For example, let’s say that your home is worth $250,000, your current mortgage balance is $150,000, and you’d like a cash-out refinance for $200,000 — an 80% loan-to-value ratio — so that you have $50,000 available for other goals.

If your credit score is between 700 and 739, you’ll face a 0.750% surcharge that equates to $1,500.

But if your credit score is just a little bit lower at 680-699, you’ll face a 1.375% surcharge that equates to $2,750. That’s an extra $1,250 for potentially just a few points difference in credit score.

All of which is to say that getting yourself in peak financial condition will help you qualify for a cash-out refinance and make it less costly.

Good ways to use your cash-out refinancing

There are many different ways you can use your cash-out refinance, some of which could help you improve your financial situation, save you money and even increase the value of your home.

Here are a few good ways to use your cash-out refinance.

Home improvements

Certain home improvements, such as replacing your entry door or upgrading your kitchen, can increase the value of your home in addition to making it a more enjoyable living space. And if you don’t have the savings to pay for it outright, using a cash-out refinance to fund those improvements can be a smart move.

“It may make sense to tap home equity for home improvements because the interest rate is lower than other forms of borrowing”, said Dinich.

Another benefit of using a cash-out refinance to improve your home is that the interest should be deductible. Under the Tax Cuts and Jobs Act, only interest on home loans used to buy, build or substantially improve your deductible, and home improvements should fit the definition.

It’s worth noting though that not all home improvements will increase the value of your home. Pools often don’t represent a good return on investment, and you also need to be careful about upgrading your home too far above the rest of your neighborhood.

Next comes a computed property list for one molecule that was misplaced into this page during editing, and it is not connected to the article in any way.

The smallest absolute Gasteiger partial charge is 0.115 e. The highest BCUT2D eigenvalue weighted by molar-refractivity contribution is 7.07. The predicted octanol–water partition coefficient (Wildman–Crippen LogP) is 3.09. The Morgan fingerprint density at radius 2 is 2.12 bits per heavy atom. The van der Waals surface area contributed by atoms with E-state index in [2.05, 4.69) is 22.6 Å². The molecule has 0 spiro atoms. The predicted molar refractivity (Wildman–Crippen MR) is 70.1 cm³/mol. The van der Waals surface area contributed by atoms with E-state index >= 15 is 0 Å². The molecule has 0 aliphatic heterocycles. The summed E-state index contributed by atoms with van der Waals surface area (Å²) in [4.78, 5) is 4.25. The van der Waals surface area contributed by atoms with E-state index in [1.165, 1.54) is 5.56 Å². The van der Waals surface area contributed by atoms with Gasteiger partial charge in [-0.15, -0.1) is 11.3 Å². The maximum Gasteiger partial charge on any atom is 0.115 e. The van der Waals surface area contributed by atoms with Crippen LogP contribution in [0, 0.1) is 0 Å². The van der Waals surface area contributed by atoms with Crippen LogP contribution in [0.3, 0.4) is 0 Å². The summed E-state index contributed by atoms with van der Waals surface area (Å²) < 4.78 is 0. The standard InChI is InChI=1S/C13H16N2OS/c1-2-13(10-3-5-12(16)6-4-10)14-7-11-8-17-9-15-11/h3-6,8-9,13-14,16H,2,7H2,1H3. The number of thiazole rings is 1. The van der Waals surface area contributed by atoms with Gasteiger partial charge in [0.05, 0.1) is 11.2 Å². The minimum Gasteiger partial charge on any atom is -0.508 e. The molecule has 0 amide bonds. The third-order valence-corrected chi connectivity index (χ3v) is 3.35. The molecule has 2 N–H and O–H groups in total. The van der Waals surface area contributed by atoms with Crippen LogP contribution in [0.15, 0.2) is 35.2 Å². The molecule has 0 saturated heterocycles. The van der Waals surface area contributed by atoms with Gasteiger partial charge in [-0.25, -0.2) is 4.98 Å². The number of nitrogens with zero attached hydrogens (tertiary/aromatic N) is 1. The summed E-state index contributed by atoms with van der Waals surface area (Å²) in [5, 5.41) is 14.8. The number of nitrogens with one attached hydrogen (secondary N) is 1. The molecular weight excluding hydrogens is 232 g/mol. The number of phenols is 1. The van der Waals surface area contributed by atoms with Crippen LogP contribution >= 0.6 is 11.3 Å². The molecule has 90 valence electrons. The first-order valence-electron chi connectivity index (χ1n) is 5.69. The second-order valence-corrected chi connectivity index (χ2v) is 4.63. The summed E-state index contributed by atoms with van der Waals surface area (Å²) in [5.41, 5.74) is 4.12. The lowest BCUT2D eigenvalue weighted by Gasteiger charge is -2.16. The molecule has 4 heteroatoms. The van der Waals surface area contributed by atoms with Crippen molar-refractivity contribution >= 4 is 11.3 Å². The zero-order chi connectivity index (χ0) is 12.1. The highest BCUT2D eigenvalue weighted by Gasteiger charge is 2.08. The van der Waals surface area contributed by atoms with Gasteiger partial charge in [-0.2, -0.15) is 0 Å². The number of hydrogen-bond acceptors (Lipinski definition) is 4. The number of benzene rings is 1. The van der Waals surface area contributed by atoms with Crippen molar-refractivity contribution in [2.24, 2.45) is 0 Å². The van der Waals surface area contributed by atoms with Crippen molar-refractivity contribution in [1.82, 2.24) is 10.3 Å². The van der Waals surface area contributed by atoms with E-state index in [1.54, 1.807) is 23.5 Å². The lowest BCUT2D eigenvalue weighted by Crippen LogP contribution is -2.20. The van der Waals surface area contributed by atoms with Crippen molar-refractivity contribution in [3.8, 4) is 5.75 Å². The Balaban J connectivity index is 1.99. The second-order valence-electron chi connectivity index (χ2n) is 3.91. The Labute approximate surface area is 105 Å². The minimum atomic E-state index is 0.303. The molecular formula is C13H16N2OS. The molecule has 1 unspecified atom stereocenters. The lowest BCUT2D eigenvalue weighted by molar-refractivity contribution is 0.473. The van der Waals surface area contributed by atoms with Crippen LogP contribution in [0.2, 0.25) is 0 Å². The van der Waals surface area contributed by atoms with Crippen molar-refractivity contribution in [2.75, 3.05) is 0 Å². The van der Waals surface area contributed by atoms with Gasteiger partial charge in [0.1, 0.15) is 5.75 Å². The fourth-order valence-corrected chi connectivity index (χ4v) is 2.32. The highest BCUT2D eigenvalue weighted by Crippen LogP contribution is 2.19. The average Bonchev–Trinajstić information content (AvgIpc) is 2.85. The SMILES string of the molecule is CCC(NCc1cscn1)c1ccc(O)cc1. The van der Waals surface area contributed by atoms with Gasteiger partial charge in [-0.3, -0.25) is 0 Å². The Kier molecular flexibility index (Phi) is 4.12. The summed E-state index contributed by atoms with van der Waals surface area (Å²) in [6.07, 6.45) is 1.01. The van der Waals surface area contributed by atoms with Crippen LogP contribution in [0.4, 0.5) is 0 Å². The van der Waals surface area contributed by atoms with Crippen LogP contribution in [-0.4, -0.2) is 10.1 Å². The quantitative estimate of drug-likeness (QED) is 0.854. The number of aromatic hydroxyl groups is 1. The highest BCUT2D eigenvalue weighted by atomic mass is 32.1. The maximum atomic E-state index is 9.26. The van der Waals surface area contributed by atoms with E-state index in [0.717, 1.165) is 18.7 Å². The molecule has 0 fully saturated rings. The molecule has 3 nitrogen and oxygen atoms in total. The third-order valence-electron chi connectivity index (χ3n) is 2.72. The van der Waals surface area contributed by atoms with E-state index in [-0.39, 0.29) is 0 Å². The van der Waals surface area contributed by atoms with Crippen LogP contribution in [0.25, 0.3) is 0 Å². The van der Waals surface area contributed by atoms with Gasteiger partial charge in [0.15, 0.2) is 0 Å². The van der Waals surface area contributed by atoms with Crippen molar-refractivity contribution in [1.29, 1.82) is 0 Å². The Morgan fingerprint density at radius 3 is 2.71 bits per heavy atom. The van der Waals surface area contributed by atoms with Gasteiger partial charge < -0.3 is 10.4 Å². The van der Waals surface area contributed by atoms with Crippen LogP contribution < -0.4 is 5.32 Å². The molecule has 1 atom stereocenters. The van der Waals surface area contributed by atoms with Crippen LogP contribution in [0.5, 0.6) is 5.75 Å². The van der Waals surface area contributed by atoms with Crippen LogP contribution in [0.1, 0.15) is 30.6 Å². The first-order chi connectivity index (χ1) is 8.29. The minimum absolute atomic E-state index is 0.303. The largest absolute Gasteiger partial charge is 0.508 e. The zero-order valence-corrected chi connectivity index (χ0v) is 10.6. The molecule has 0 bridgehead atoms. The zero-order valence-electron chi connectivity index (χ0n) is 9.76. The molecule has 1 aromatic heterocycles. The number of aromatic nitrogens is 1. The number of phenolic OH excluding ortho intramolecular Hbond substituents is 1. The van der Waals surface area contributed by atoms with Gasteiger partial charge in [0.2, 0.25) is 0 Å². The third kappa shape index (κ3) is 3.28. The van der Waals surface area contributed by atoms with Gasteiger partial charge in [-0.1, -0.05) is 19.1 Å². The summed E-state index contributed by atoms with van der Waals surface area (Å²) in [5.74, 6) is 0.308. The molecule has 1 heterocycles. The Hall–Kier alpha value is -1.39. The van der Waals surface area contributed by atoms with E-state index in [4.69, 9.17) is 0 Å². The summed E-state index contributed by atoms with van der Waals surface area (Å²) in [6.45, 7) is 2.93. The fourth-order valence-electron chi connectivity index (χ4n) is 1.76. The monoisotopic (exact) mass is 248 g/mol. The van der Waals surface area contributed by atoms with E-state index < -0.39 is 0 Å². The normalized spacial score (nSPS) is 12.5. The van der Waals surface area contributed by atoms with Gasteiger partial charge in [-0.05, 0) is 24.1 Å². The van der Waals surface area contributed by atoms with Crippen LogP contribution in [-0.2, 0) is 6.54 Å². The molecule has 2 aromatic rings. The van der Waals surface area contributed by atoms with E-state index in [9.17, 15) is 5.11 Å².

This is one area where it pays to do your research. A good decision can pay off, but an uninformed decision may cost you money.

Paying off high-interest debt

Because the loan is secured by your home, and because it’s considered a first mortgage, a cash-out refinance typically has lower interest rates than other forms of debt.

This not only makes cash-out refinancing an attractive option compared with other loans, but it can make it a good way to pay off other loans and save some money in the long-term.

If you have credit card debt or private student loan debt with high interest rates, for example, you may be able to reduce your rate by executing a cash-out refinance, pay off those other loans and reduce your interest charges going forward.

Proceed carefully when it comes to federal student loans though. Those loans have a number of protections — such as income-driven repayment, forgiveness and deferment and forbearance — that would be lost by refinancing. Those protections are often worth more than a lower interest rate.

It’s also worth noting that the interest charged on the portion of the new loan used to pay off debt would not be deductible since that part of the loan wouldn’t be used to buy, build or substantially improve your home.

Paying for college

With college costs on the rise, parents are forced to get creative when the tuition bills come due.

A cash-out refinance may offer a lower interest rate than other types of loans, including parent PLUS federal student loans that are currently issued with a 7% interest rate.

The big downside is that you are using your house as collateral and that you will still be responsible for the loan even if your child drops out or otherwise doesn’t finish his or her education. You are also adding to your personal debt load at a time when you may need to be ramping up retirement savings.